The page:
The values for a given property are defined differently, depending on the element the property is declared on. For most elements, the value is taken from its text content; for instance, the name property in our example would obtain its value from the text content between the opening and closing h1 tags. Other elements are treated differently.

The photo property takes its value from the src attribute of the image, so the value consists of a URL pointing to the author’s photo. The url property, although defined on an element that has text content (namely, the phrase “Author’s website”), doesn’t use this text content to determine its value; instead, it obtains its value from the href attribute.

Other elements that don’t use their associated text content to define Microdata values include meta, iframe, object, audio, link, and time. For a comprehensive list of elements that obtain their values from somewhere other than the text content, see the Values section of the Microdata specification.

Microdata Namespaces

What we’ve described so far is acceptable for Microdata that’s not intended to be reused—but that’s a little impractical. The real power of Microdata is unleashed when, as we discussed, third-party scripts and page authors can access our name-value pairs and find beneficial uses for them.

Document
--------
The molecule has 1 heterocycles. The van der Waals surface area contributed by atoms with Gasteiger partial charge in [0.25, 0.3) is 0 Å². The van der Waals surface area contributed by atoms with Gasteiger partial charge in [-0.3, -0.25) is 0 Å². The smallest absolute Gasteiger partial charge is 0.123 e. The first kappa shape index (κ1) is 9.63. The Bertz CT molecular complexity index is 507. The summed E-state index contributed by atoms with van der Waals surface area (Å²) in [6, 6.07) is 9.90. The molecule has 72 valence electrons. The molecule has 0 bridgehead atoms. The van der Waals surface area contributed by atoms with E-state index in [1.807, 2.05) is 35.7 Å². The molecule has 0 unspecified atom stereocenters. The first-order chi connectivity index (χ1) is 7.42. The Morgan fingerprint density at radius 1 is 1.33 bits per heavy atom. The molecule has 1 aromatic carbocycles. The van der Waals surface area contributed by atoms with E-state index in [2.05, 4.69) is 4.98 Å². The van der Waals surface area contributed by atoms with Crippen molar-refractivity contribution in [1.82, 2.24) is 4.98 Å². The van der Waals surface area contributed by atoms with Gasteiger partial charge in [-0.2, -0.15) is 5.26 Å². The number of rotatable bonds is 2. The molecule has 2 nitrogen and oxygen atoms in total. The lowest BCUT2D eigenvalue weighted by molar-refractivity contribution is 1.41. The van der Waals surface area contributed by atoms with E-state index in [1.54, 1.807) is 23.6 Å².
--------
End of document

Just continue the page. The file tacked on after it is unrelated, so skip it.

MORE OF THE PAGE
In order for this to happen, each item must define a type by means of the itemtype attribute. Remember that an item in the context of Microdata is the element that has the itemscope attribute set. Every element and name-value pair inside that element is part of that item. The value of the itemtype attribute, therefore, defines the namespace for that item’s vocabulary. Let’s add an itemtype to our example:

<aside itemscope itemtype="http://schema.org/Person">
  <h1 itemprop="name">John Doe</h1>
  <p><img src="http://www.sitepoint.com/bio-photo.jpg" alt="John Doe" itemprop="photo"></p>
  <p><a href="http://www.sitepoint.com" itemprop="url">Author’s website</a></p>
</aside>

In our item, we’re using the “http://schema.org/Person” URL, which is from Schema.org, a collaborative project supported by several major search engines. This website houses a number of Microdata vocabularies, including Organization, Person, Review, Event, and more.

Further Reading

This brief introduction to Microdata barely does the topic justice, but we hope it will provide you with a taste of what’s possible when extending the semantics of your documents with this technology.

It’s a very broad topic that requires reading and research outside of this source. With that in mind, here are a few links to check out if you want to delve deeper into the possibilities offered by Microdata:

  • With the recently published RDFa 1.1, it no long requires XHTML and can in fact be used in HTML5 like microdata.